Hope all is well.
I miss the farm every day.
We've been keeping busy over here, but sometimes (often actually) it can be hard to tell what we should be doing, or if our projects will even be taken to heart by the villagers. At the farm I knew what had to be done, and felt useful, and knew I was contributing in a meaningful way. I didn't realize how much I would miss that kind of structure.
We take it one day at a time. Some days go quick: hiking through the foothills, eating guavas and chewing on cinnamon leaves, pulled from trees along the path. Some days go much slower. Trying to tell a room full of riled up 1st graders, that no, it's not okay for the boys to smack the girls, even if there principal says It’s okay, is frustrating.
Choosing more carefully who to work with is helping. Those people who take the time and are patient with us in trying to understand our Nepali are much more pleasant to work with, and generally more receptive to new ideas, so we are working more these days with those people. When we first got here we felt like we should be trying to help everybody, and were making ourselves crazy trying to be everywhere at once.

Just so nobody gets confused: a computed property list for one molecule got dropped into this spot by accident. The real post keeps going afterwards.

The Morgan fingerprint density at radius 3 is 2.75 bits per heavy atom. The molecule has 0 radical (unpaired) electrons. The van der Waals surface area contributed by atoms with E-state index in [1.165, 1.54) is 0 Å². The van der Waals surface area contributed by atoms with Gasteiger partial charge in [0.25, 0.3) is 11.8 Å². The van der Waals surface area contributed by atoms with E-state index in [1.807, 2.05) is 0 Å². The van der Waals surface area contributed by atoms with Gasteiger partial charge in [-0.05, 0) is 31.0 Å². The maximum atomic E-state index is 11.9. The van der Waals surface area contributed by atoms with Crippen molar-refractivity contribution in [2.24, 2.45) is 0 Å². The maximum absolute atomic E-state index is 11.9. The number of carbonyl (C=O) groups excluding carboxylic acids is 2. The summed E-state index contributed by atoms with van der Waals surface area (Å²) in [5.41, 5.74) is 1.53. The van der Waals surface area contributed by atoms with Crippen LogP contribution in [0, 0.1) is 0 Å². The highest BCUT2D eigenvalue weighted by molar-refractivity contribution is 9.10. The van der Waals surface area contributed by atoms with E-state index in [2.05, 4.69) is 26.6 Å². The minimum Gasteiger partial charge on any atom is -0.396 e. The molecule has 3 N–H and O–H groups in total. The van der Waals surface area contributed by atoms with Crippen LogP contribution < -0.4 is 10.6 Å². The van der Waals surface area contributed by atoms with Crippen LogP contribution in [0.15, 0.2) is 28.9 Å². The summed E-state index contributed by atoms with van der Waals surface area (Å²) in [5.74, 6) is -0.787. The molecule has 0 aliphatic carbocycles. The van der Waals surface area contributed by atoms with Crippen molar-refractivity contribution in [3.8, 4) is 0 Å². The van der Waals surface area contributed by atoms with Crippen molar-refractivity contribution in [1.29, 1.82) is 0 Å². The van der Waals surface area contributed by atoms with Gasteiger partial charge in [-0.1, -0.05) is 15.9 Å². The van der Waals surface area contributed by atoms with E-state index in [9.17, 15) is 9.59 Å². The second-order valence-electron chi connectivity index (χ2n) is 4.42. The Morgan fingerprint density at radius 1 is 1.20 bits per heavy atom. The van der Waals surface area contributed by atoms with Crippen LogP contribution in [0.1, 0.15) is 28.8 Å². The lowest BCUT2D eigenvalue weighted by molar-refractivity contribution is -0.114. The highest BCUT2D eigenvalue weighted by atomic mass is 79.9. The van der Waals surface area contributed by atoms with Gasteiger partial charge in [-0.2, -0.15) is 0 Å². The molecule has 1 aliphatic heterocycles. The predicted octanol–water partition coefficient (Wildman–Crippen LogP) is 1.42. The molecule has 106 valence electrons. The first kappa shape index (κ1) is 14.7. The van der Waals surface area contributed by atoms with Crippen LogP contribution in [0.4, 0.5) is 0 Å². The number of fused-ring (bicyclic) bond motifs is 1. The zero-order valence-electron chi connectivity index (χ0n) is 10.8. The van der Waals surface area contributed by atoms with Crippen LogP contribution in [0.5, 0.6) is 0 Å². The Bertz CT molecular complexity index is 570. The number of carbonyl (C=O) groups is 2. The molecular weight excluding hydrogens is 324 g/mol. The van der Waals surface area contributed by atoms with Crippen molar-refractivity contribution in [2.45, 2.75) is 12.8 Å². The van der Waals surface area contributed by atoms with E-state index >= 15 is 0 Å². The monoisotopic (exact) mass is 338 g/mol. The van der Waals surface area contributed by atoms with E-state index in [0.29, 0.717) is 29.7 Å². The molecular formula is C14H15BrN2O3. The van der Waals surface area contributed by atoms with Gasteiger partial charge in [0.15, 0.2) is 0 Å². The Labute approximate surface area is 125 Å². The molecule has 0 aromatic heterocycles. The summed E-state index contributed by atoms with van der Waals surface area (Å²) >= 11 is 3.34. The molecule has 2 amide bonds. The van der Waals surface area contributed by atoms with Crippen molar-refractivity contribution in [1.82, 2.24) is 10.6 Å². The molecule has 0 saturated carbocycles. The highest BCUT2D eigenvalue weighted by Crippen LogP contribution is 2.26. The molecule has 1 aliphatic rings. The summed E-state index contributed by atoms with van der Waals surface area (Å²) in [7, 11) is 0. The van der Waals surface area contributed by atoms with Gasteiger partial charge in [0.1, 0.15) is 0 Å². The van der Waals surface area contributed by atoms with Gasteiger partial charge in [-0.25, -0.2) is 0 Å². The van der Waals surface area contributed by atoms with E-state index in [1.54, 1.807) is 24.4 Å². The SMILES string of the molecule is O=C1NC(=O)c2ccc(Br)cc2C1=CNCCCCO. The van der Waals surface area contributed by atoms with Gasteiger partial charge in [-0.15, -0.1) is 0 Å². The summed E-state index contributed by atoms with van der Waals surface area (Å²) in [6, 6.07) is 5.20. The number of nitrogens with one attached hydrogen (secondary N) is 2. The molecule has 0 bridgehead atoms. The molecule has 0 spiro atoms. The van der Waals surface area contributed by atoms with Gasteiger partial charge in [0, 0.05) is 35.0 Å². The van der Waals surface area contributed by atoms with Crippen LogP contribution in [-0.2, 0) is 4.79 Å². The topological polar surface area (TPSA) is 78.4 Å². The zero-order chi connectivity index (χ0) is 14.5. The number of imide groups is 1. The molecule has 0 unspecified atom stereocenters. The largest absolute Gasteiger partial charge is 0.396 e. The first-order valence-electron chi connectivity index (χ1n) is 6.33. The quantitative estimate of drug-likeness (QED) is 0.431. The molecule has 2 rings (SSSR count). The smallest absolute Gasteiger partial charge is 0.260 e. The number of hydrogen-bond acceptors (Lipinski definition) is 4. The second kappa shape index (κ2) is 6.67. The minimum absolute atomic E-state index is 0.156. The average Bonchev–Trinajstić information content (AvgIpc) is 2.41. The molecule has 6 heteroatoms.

We had to take a step back and tackle projects one at a time.
Currently we are working with a group of 8 volunteers to organize a 4-day youth Camp Grown. It’s agriculture based and aimed at giving teenagers opportunities to learn outside of their overcrowded schools. One major concern we have noted in village is a lack of local opportunities for the young people of the village. With this camp we will help address that concern. To that effect we are also trying to start an after school club at the local government school to teach some improved agriculture techniques to some young people and to help identify enthusiastic participants for the camp.
The camp will be the 2nd week of February and just yesterday we turned in our grant. Our group was struggling with the budget, so I volunteered.
"I'll make a spreadsheet," I said. They were all amazed that if you changed a price, or added a new line, all the totals updated automatically. "Excel can do that?" I told them that that was nothing and they should have seen the spreadsheets I used to work on back home. It was my first experience writing a grant, but it didn't feel too much harder than looking at and explaining inventory numbers.